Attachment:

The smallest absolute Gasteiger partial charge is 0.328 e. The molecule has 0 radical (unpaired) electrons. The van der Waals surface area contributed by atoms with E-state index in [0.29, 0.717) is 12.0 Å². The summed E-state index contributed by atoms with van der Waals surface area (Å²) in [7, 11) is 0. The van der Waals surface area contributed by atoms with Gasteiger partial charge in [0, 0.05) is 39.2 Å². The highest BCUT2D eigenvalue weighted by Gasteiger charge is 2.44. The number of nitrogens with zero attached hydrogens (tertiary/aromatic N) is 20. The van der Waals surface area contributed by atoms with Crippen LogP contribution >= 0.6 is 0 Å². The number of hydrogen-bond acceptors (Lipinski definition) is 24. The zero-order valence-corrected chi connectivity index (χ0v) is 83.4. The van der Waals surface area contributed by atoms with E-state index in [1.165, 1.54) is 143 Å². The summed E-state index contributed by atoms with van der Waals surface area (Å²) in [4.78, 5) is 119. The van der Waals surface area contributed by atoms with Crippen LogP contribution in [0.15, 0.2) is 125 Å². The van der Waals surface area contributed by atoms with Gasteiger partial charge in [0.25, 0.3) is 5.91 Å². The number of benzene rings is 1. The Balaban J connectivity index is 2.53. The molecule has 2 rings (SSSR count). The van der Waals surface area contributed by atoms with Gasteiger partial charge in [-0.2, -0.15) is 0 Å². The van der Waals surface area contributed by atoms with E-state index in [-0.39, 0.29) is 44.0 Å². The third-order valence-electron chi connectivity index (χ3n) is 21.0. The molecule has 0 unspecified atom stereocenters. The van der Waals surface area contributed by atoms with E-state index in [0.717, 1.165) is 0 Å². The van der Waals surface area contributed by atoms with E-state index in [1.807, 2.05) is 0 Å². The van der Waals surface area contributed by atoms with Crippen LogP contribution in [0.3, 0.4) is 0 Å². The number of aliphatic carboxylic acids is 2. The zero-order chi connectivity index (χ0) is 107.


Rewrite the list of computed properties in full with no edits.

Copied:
The smallest absolute Gasteiger partial charge is 0.328 e. The molecule has 0 radical (unpaired) electrons. The van der Waals surface area contributed by atoms with E-state index in [0.29, 0.717) is 12.0 Å². The summed E-state index contributed by atoms with van der Waals surface area (Å²) in [7, 11) is 0. The van der Waals surface area contributed by atoms with Gasteiger partial charge in [0, 0.05) is 39.2 Å². The highest BCUT2D eigenvalue weighted by Gasteiger charge is 2.44. The number of nitrogens with zero attached hydrogens (tertiary/aromatic N) is 20. The van der Waals surface area contributed by atoms with Crippen LogP contribution >= 0.6 is 0 Å². The number of hydrogen-bond acceptors (Lipinski definition) is 24. The zero-order valence-corrected chi connectivity index (χ0v) is 83.4. The van der Waals surface area contributed by atoms with E-state index in [1.165, 1.54) is 143 Å². The summed E-state index contributed by atoms with van der Waals surface area (Å²) in [4.78, 5) is 119. The van der Waals surface area contributed by atoms with Crippen LogP contribution in [0.15, 0.2) is 125 Å². The van der Waals surface area contributed by atoms with Gasteiger partial charge in [0.25, 0.3) is 5.91 Å². The number of benzene rings is 1. The Balaban J connectivity index is 2.53. The molecule has 2 rings (SSSR count). The van der Waals surface area contributed by atoms with Gasteiger partial charge in [-0.2, -0.15) is 0 Å². The van der Waals surface area contributed by atoms with E-state index in [-0.39, 0.29) is 44.0 Å². The third-order valence-electron chi connectivity index (χ3n) is 21.0. The molecule has 0 unspecified atom stereocenters. The van der Waals surface area contributed by atoms with E-state index in [0.717, 1.165) is 0 Å². The van der Waals surface area contributed by atoms with E-state index in [1.807, 2.05) is 0 Å². The van der Waals surface area contributed by atoms with Crippen LogP contribution in [0.3, 0.4) is 0 Å². The number of aliphatic carboxylic acids is 2. The zero-order chi connectivity index (χ0) is 107.